How does Bitcoin deploy new features and manage different versions compatibility?

For example if a new feature is added to Bitcoin, how is that then deployed and managed? That is, how is everyone on the network not forced to upgrade when a new version is available?

If an upgrade/update is not forced, how does Bitcoin manage different versions of Bitcoin on the network? Is there a minimum required version somehow distributed amongst the network?

2 Answers 2


Usually the code is written, tested, and merged into the release, and then deployed switched off. Depending on the change, it can then be activated on a particular date, block, when the network has a consensus (certain %age of people agree to implement it), or when x number of blocks mined support the new change.

Code can be hard, or soft forked, and the developers attempt to make changes backwards compatible as much as possible to avoid client issues.

Occasionally incompatible clients can generate odd blocks (like for example a recent 1.01MB block) that get orphaned, or discarded by the rest of the network. Or even a chain of several blocks that get orphaned, this is one of the reasons you should wait for more than one successful confirmation after transferring money.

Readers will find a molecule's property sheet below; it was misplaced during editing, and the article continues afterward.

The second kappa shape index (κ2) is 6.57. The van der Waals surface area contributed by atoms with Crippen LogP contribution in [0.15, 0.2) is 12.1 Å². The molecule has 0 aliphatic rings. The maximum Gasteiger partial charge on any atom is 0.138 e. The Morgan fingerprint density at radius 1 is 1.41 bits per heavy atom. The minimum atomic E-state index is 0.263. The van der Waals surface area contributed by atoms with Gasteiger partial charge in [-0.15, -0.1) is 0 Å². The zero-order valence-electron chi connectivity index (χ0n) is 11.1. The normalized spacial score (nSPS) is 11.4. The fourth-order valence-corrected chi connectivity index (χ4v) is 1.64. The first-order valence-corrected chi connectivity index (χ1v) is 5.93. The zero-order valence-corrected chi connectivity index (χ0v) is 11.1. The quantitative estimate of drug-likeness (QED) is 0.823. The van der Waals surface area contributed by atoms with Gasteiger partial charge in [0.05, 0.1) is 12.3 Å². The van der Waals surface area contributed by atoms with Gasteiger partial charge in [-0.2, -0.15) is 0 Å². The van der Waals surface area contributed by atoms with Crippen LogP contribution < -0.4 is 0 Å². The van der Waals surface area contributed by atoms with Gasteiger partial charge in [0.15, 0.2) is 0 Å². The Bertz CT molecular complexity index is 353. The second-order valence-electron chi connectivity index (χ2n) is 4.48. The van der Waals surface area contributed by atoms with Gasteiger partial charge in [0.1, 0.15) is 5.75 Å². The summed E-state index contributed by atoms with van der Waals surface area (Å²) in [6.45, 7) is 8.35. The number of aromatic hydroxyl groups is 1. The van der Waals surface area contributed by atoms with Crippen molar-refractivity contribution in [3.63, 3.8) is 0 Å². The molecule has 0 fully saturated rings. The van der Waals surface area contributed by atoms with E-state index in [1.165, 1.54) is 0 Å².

Almost all changes made to the Bitcoin protocol so far where backwards compatible in that they only restricted the ruleset of acceptable behavior on the network. Therefore, if the new rules where enforced by a majority of the current hashrate, any older software would follow along on the same blockchain as the rules they expected to be followed allowed a superset of the currently enforced behavior.

So, the main idea is that there is only one version of the protocol enforced at the same time.

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